Here are the myths — and the facts about diabetes
According to the Centers for Disease Control (CDC), more than 100 million American adults either have diabetes or prediabetes. 1 In spite of the number of people that have diabetes, there are a lot of mistaken beliefs about the disease.
On behalf of all of the people who have diabetes or at risk, we will debunk common diabetes myths in this blog post.
#1 Thin People Don’t Get Type 2 Diabetes
Fact: While it is true that being overweight or obese increases the likelihood of having diabetes, people who are at a healthy weight can also develop type 2 diabetes. Genes play a role in the development of diabetes. Also, having an excess of fat around the waste can contribute to type 2 diabetes. This type of fat is called visceral fat. It clings to your abdominal organs and builds up in the arteries. Visceral fat is also thought to lower insulin sensitivity, which is why it is related to the development of type 2 diabetes. Visceral fat is sometimes hard to see because it is located deep in the abdominal cavity. Also, thin people can have a lot of visceral fat without looking overweight. 2
One of the easiest ways to tell if you have excessive visceral fat is to take a look at your body shape. People with an apple shape are more likely to have visceral fat than those with a pear shape. An apple body shape is bulkier on the top. People with apple shapes tend to have larger waists. People with a pear shape have narrower waists and broader hips. The best way to get rid of visceral fat is to eat a low-carb diet. Also, regular moderate-intensity aerobic exercise can banish visceral fat.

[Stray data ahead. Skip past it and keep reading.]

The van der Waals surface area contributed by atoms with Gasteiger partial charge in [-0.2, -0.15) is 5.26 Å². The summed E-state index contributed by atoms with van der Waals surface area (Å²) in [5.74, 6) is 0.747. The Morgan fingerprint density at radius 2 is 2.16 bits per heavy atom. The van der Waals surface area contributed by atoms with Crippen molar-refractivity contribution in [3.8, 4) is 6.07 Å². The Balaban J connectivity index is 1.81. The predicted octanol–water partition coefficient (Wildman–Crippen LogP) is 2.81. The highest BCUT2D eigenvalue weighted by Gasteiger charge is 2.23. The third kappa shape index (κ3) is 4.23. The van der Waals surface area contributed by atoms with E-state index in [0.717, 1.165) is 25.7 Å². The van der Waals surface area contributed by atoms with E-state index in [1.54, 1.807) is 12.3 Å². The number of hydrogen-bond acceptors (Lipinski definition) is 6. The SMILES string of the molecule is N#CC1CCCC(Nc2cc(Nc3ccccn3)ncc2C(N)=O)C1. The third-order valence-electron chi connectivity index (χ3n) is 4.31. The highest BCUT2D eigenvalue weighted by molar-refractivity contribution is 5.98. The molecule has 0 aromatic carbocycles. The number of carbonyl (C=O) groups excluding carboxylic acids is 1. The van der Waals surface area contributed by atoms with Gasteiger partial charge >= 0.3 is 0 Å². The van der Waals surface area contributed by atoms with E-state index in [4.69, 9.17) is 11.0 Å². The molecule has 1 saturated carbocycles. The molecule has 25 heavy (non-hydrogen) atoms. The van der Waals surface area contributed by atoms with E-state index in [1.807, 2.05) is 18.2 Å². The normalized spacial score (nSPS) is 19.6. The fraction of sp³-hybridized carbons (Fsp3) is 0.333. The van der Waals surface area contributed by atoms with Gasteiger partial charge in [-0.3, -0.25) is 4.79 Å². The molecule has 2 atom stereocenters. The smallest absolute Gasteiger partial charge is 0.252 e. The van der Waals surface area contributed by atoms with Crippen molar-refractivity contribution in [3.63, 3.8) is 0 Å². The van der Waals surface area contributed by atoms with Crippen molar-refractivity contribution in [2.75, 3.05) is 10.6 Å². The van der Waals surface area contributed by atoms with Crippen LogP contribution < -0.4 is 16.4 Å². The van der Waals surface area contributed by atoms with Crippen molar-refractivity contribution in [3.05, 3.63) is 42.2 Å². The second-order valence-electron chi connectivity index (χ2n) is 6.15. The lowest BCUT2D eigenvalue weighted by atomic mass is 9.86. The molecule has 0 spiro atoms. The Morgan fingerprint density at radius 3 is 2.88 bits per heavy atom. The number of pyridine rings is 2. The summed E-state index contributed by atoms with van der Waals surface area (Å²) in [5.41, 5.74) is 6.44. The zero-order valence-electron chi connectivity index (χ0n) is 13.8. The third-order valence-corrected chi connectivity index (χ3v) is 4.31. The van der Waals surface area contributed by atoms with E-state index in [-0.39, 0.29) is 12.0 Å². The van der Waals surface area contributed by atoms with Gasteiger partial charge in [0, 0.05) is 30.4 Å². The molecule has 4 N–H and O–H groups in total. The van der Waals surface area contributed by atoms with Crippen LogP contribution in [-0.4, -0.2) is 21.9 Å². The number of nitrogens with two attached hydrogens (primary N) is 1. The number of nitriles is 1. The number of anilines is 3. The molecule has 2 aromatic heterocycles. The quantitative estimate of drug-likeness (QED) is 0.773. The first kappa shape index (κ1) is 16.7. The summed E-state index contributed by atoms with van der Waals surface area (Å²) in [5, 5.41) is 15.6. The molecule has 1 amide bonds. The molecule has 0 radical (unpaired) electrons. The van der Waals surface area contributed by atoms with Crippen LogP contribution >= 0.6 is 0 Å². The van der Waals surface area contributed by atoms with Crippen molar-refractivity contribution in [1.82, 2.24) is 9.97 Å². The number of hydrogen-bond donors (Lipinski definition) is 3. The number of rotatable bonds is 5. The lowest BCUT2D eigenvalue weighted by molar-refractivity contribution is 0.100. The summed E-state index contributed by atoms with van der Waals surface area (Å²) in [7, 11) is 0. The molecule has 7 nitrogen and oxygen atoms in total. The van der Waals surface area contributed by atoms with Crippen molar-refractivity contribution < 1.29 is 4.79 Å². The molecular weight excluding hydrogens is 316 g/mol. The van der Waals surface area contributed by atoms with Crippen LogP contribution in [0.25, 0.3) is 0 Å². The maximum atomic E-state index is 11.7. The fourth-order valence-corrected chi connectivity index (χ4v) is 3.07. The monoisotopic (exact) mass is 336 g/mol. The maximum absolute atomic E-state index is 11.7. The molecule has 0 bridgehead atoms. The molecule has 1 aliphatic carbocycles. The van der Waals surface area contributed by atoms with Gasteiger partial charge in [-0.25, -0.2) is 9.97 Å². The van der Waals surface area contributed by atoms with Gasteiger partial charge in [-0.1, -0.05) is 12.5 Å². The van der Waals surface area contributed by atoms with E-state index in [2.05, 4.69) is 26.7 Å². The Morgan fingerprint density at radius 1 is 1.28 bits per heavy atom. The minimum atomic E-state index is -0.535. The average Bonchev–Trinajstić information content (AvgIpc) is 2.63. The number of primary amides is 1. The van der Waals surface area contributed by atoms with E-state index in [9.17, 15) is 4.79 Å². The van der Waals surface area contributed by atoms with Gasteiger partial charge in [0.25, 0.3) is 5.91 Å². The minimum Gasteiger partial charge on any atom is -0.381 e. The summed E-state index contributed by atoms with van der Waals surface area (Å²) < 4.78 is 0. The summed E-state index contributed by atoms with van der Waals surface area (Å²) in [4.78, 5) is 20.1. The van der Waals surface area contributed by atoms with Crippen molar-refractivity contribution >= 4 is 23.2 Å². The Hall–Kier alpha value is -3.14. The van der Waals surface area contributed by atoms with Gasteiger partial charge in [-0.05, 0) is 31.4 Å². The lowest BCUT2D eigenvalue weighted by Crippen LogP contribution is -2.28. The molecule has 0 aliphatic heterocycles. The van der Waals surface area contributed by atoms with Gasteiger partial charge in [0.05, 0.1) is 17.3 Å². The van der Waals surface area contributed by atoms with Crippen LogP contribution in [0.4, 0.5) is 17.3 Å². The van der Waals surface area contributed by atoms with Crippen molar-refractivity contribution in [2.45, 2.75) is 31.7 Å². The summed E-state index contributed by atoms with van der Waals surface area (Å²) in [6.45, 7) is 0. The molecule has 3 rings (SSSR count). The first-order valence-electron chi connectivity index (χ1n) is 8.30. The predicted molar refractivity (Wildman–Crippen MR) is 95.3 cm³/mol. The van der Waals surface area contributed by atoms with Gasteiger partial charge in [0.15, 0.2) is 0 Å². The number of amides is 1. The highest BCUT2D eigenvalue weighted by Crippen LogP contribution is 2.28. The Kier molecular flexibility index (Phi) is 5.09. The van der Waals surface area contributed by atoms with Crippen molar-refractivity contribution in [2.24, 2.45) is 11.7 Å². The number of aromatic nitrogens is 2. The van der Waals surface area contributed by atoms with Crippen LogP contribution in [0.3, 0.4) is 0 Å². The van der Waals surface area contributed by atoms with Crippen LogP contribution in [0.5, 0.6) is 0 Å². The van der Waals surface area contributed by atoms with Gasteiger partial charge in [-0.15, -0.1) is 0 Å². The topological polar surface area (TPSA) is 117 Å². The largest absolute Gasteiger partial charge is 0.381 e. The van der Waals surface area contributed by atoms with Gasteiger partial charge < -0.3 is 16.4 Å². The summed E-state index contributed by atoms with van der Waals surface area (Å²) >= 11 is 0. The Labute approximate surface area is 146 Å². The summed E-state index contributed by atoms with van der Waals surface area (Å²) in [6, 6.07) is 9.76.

#2 You Can Tell If Your Blood Sugar Levels Are Too High Or Low
Fact: Signs of elevated blood sugar can be mild in people with type 2 diabetes. These signs are often overlooked. You may develop blurry vision because your blood sugar is too high. This sign is something that is easily chalked up to spending too much time reading or looking at your phone screen. People who have had diabetes for an extended period may not be able to tell when blood sugar levels are low. The only way to know if your blood sugar is high or low is to test it.
#3 There Is No Cure For Diabetes
Fact: While it is true that there is no cure for type 1 diabetes, this is not necessarily true for type 2. For people with type 2 diabetes, diet and exercise can reverse the disease in some cases — but not all. Weight loss is the primary factor in people whose diabetes has gone into remission. Research has shown that bariatric surgery can eliminate type 2 diabetes. Exercise can help too. One study looked at 13 men who were diagnosed with diabetes. After just three weeks of strict exercise (45 to 60 minutes per day) and diet changes, they lowered their blood sugars to the point that they no longer met the criteria for diabetes. 3 The key is that the weight loss and lifestyle changes must be kept up for sustained remission of the disease.
#4 You Can’t Eat Sugar
Fact: A common misconception about diabetes is that you cannot eat sugar. If you have diabetes, you must carefully monitor your carbohydrate intake. The carbohydrates in food are what raises blood sugar levels. Sugary foods do tend to have more carbs. However, you can enjoy real sugar when you have diabetes; you have to ensure that you stay within your carbohydrate limit. If you want a great-tasting sweetener that will not raise blood sugar levels, try one that contains Stevia. These sweeteners come from the Stevia plant and are an all-natural, no calorie source of sweetness.